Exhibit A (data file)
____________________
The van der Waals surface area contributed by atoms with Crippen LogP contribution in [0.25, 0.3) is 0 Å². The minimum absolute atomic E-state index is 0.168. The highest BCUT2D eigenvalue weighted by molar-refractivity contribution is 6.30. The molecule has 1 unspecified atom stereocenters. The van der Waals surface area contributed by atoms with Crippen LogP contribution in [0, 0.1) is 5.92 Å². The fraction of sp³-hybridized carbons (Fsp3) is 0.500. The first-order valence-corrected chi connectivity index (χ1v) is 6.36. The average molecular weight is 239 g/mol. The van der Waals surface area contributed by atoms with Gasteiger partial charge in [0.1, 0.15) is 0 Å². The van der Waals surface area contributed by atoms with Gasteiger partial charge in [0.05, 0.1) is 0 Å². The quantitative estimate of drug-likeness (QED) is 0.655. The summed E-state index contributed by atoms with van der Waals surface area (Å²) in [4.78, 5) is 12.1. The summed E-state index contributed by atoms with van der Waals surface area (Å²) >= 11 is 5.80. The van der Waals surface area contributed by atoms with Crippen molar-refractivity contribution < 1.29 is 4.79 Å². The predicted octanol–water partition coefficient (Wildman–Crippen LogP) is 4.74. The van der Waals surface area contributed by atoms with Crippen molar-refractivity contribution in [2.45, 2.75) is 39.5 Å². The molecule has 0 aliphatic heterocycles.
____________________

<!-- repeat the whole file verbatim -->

The van der Waals surface area contributed by atoms with Crippen LogP contribution in [0.25, 0.3) is 0 Å². The minimum absolute atomic E-state index is 0.168. The highest BCUT2D eigenvalue weighted by molar-refractivity contribution is 6.30. The molecule has 1 unspecified atom stereocenters. The van der Waals surface area contributed by atoms with Crippen LogP contribution in [0, 0.1) is 5.92 Å². The fraction of sp³-hybridized carbons (Fsp3) is 0.500. The first-order valence-corrected chi connectivity index (χ1v) is 6.36. The average molecular weight is 239 g/mol. The van der Waals surface area contributed by atoms with Gasteiger partial charge in [0.1, 0.15) is 0 Å². The van der Waals surface area contributed by atoms with Gasteiger partial charge in [0.05, 0.1) is 0 Å². The quantitative estimate of drug-likeness (QED) is 0.655. The summed E-state index contributed by atoms with van der Waals surface area (Å²) in [4.78, 5) is 12.1. The summed E-state index contributed by atoms with van der Waals surface area (Å²) >= 11 is 5.80. The van der Waals surface area contributed by atoms with Crippen molar-refractivity contribution < 1.29 is 4.79 Å². The predicted octanol–water partition coefficient (Wildman–Crippen LogP) is 4.74. The van der Waals surface area contributed by atoms with Crippen molar-refractivity contribution in [2.45, 2.75) is 39.5 Å². The molecule has 0 aliphatic heterocycles.